Thursday, February 12, 2009

The day we ate Bambi and Babe

Sunday was our annual 'Repas de la Chasse' or 'Hunter's Lunch' where the good hunting folk of the village share their bounty with those of us who have spent the past few months ducking at the sound of gunfire and wondering whether Helmand Province would be any quieter.



I have a bit of a love/hate relationship with the chasse. Love them when they are hunting a long way from us and hate them when they are hunting on our hill - which fortunately isn't too often. But hey, Napoleon gave them the right to hunt so who am I, a mere immigrant and a woman to boot, to tell them they can't?

My lovely parents sent the CH some money for us to go out for a meal to celebrate his recent half-century, having extracted a promise from us not to spend it on paying bills.

It being the CH's birthday, I imagined a lovely diner à deux at our favourite restaurant, La Maison sur la Place, or perhaps even a family meal at our own Cafe du Centre but no, the CH chose the Hunter's Lunch at our local village hall. Soup, four courses of meat and finished off with cheese and a pastry - it's a bloke thing!

"We're going out for lunch on Sunday" I announced to the offspring, working hard to maintain my smile

"Yippeee!" they shouted in unison "Where are we going?"

"The Hunter's Lunch" I replied brightly.

"Ah, actually I think I'm busy" said DS.

"You're only 13," I replied "What could you possibly be doing?"

"My homework"

DD was marginally more cheerful about it.

"Well, it is Dad's choice as it's his birthday.... but I'm NOT eating Bambi.... or Babe".

Never mind, I thought. There's always the cheese.

So Sunday midday found us spruced up and ready to go. Usually they bung all the English people together but being a last minute booking we were on a nice mixed table of ver pleasant French, Dutch, a Pole with a squeaky voice and a mad Belgian woman.

DS sat down and immediately plugged in his iPod flicked his long hair over his face and looked about as approachable as a Grizzly bear with an ingrowing claw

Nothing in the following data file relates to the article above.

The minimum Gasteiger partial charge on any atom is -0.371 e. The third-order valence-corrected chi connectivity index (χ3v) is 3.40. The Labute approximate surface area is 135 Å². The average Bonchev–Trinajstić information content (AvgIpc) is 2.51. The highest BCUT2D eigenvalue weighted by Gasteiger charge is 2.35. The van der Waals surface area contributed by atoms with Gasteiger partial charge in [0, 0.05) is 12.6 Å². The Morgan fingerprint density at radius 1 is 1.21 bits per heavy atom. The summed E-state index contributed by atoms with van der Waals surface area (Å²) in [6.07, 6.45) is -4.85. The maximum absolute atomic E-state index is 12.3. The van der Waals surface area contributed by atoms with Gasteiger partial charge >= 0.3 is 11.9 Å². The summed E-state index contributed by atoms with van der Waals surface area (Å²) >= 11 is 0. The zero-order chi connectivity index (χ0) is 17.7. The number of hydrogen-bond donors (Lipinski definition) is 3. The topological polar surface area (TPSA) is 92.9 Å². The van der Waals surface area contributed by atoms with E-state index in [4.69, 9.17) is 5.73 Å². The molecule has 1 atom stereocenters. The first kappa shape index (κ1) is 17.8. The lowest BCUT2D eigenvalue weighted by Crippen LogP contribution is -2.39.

"It's like a day trip from the Maison de la Retraite (Old People's Home)" he moaned. "There's no-one here under a 100"

"Well I'm here", I joked but he just looked at me with a 'see what I mean' sort of stare.

To be honest though, he did have a point. The younger set were markedly absent this year. I wonder why?

DD, knowing that she was in for 5 hours of meat, primarily Babe and Bambi who's remains she had sworn not to eat, was at the bar troughing down plates of crisps and bemoaning the lack of children.

Replete, she returned to the table to try and find a way to entertain herself for the next 5 hours (Yep, that's how long it takes). She found it




The first course arrived.

Soupe de Gaston. I don't know who this Gaston chap is but it's about time he learned to make another soup because this recipe is getting a bit tired. It's a funny mishmash of garlic.... lots and lots of garlic.... baguette and Emmental cheese. It's quite nice but always lacks a certain je ne sais quoi.

"Pipi de Chat" (Cat's piss) announced La Belge Folle, tipping the remains of hers back into the soup bowl. Ah ha, things were looking up!

She introduced herself as Pia.

"I'm not French" she said firmly "I'm Belgian".

We did our introductions and I apologised for the fact that the CH speaks little French.

"Ah, but you speak it very well" she said "you can translate".



The second course arrived.

Endive Salad with Roquefort and Walnuts. Very nice, but I'm afraid I can't even look at an Endive these days without thinking of Jaywalker and all the wonderful things she manages to carve from them.

"So, why did you move to France?" asked La Belge Folle. Hmmm, a question I often ask myself but I vaguely remember it was do with a change of lifestyle, leaving behind the rat race, hamsters on wheels running like buggery and not getting anywhere.

"How about you?" I enquired.

"My health. I have very bad asthma. Hate the bloody French though"

I looked round nervously but fortunately all our other French neighbours were deep in conversation and seemed not to have heard.

"More wine?" suggested the CH (To her, not me)

DS was, by this time, sitting with his hood up.

"Soup was revolting. Don't like endives" he said before returning to his music.

This was going really well.

The third course arrived.

Paté de sanglier (boar) and bread.

"Bambi or Babe?" demanded DD

"Babe", I sighed.

She pushed it to one side.

The waiters came round with paté de chevreuil (venison)

"Let me guess... Bambi" she said.

"Uh huh".

She pushed it to the other side.

"So do you like living in France?" asked La Belge Folle.

"Well yes" I answered.

"But they are such peasants round here. Look, they even make us eat off the same plate. It's like going back to the dark ages. Belgium and the UK are such modern countries. Why is this place so backward?"